People love candid content. It tells a natural, real story – and it’s far more believable than a contrived shot. Often, the good stuff happens right before your eyes. You just need to be on your toes with the camera ready to capture the magic.
Here’s five of our favourite candid images taken in the last couple of months, that happened in an instant.
1. The seal had that look in his eye. So Trav risked his fingers to feed him a barracuda frame. It’s dramatic, natural, and positions Robalo as a credible outdoor boat. The client loved it so much they shared it on their USA channels.
2. This image is the OPPOSITE of the grip and grin shot that proliferates social media sites and fishing magazines. This shot, in my opinion, captures the real fishing experience; an old salt, in battle with a blue-water behemoth, feeling the strain. The odds are against him and he knows it. I think the black and white styling adds to the drama. Our designer also felt it and ran the image large in a recent boating book.
3. Miguel – and his fantastic paella dish are arguably the most photographed scenes doing the foodie rounds, so it was kind of ironic to see him proudly snapping his own creation, on his iPhone no less. I think the image captures his true personality. He’s self-effacing, talented and infectiously friendly. And it doesn’t take away from the fact that it’s a recipe.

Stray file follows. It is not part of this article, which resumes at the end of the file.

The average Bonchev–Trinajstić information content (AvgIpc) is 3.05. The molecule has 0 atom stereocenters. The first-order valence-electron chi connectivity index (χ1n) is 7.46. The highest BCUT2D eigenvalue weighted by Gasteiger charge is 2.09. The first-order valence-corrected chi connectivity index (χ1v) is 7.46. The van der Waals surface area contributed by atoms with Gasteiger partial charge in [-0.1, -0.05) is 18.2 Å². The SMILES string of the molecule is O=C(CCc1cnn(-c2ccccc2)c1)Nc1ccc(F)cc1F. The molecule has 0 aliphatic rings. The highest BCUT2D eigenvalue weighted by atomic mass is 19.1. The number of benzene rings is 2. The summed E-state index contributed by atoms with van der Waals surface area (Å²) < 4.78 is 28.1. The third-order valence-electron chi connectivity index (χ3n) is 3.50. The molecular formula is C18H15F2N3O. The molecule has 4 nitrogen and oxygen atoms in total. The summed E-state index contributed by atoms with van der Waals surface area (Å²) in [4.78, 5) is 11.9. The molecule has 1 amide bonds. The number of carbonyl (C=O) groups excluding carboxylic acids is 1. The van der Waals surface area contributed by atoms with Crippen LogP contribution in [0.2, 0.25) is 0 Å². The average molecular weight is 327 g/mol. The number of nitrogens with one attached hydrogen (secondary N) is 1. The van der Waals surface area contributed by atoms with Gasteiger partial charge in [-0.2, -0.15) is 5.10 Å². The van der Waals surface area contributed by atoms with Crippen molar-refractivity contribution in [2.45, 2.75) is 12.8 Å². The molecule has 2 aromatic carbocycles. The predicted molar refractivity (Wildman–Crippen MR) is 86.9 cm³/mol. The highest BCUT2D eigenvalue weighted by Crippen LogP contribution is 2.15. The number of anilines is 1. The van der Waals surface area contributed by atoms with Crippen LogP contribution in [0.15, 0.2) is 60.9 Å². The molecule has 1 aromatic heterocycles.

4. Mother nature can often offer up the best opportunities for capturing candid content. On a recent shoot for Morningstar Boats the weather report lied. We almost had to cancel the day, as the seas were rough and the sky was flat and overcast. Nevertheless, we persisted and were rewarded when the clouds opened up for a split second and shot out one of the most colourful rainbows we’d ever seen. It looked so good, the client didn’t even believe it was real!
5. It wasn’t even a proper photoshoot. But when Trav grabbed my camera and snapped an image of me fighting a fish with girlfriend Millie in the foreground and the Sydney Harbour Bridge in the background, we knew it was a winner. The fleeting moment was quickly snapped up by marine electronics company, Simrad, who used the image in a national advertising campaign.